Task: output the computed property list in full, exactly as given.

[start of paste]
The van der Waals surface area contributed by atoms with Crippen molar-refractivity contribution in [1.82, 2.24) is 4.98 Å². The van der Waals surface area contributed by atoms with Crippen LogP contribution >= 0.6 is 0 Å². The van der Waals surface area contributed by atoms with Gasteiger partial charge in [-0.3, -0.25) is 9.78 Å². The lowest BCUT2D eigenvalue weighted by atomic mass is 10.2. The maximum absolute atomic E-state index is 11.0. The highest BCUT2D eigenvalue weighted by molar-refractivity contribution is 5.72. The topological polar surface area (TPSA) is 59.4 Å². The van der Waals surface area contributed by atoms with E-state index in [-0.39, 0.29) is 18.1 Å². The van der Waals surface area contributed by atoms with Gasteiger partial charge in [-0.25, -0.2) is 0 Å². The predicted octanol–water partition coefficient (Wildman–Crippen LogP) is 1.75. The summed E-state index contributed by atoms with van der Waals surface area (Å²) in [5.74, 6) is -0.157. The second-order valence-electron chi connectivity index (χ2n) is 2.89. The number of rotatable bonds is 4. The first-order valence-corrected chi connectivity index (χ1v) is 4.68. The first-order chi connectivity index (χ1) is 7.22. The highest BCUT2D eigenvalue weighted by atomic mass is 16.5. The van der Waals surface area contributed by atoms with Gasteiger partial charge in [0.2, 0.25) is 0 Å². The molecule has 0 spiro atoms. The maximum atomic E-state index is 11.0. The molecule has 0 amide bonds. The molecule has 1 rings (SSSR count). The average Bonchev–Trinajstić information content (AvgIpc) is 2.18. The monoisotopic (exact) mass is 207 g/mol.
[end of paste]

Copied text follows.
The van der Waals surface area contributed by atoms with Crippen molar-refractivity contribution in [1.82, 2.24) is 4.98 Å². The van der Waals surface area contributed by atoms with Crippen LogP contribution >= 0.6 is 0 Å². The van der Waals surface area contributed by atoms with Gasteiger partial charge in [-0.3, -0.25) is 9.78 Å². The lowest BCUT2D eigenvalue weighted by atomic mass is 10.2. The maximum absolute atomic E-state index is 11.0. The highest BCUT2D eigenvalue weighted by molar-refractivity contribution is 5.72. The topological polar surface area (TPSA) is 59.4 Å². The van der Waals surface area contributed by atoms with E-state index in [-0.39, 0.29) is 18.1 Å². The van der Waals surface area contributed by atoms with Gasteiger partial charge in [-0.25, -0.2) is 0 Å². The predicted octanol–water partition coefficient (Wildman–Crippen LogP) is 1.75. The summed E-state index contributed by atoms with van der Waals surface area (Å²) in [5.74, 6) is -0.157. The second-order valence-electron chi connectivity index (χ2n) is 2.89. The number of rotatable bonds is 4. The first-order valence-corrected chi connectivity index (χ1v) is 4.68. The first-order chi connectivity index (χ1) is 7.22. The highest BCUT2D eigenvalue weighted by atomic mass is 16.5. The van der Waals surface area contributed by atoms with Gasteiger partial charge in [0.2, 0.25) is 0 Å². The molecule has 0 spiro atoms. The maximum atomic E-state index is 11.0. The molecule has 0 amide bonds. The molecule has 1 rings (SSSR count). The average Bonchev–Trinajstić information content (AvgIpc) is 2.18. The monoisotopic (exact) mass is 207 g/mol.